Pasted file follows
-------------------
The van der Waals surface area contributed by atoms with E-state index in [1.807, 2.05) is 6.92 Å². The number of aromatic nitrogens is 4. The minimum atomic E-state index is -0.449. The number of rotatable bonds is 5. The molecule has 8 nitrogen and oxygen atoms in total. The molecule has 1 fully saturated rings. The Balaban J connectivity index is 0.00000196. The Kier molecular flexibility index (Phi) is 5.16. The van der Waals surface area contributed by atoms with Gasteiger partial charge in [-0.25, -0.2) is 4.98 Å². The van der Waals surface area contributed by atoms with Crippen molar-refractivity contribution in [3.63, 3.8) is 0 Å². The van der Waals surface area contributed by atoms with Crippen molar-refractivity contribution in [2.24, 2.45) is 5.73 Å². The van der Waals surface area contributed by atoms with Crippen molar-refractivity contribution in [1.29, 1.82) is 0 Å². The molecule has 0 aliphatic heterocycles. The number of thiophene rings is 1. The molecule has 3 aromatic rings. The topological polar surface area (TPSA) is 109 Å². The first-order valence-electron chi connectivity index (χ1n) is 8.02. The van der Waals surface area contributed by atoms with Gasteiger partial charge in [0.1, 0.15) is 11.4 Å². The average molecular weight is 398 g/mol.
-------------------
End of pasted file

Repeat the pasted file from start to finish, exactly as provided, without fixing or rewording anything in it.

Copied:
The van der Waals surface area contributed by atoms with E-state index in [1.807, 2.05) is 6.92 Å². The number of aromatic nitrogens is 4. The minimum atomic E-state index is -0.449. The number of rotatable bonds is 5. The molecule has 8 nitrogen and oxygen atoms in total. The molecule has 1 fully saturated rings. The Balaban J connectivity index is 0.00000196. The Kier molecular flexibility index (Phi) is 5.16. The van der Waals surface area contributed by atoms with Gasteiger partial charge in [-0.25, -0.2) is 4.98 Å². The van der Waals surface area contributed by atoms with Crippen molar-refractivity contribution in [3.63, 3.8) is 0 Å². The van der Waals surface area contributed by atoms with Crippen molar-refractivity contribution in [2.24, 2.45) is 5.73 Å². The van der Waals surface area contributed by atoms with Crippen molar-refractivity contribution in [1.29, 1.82) is 0 Å². The molecule has 0 aliphatic heterocycles. The number of thiophene rings is 1. The molecule has 3 aromatic rings. The topological polar surface area (TPSA) is 109 Å². The first-order valence-electron chi connectivity index (χ1n) is 8.02. The van der Waals surface area contributed by atoms with Gasteiger partial charge in [0.1, 0.15) is 11.4 Å². The average molecular weight is 398 g/mol.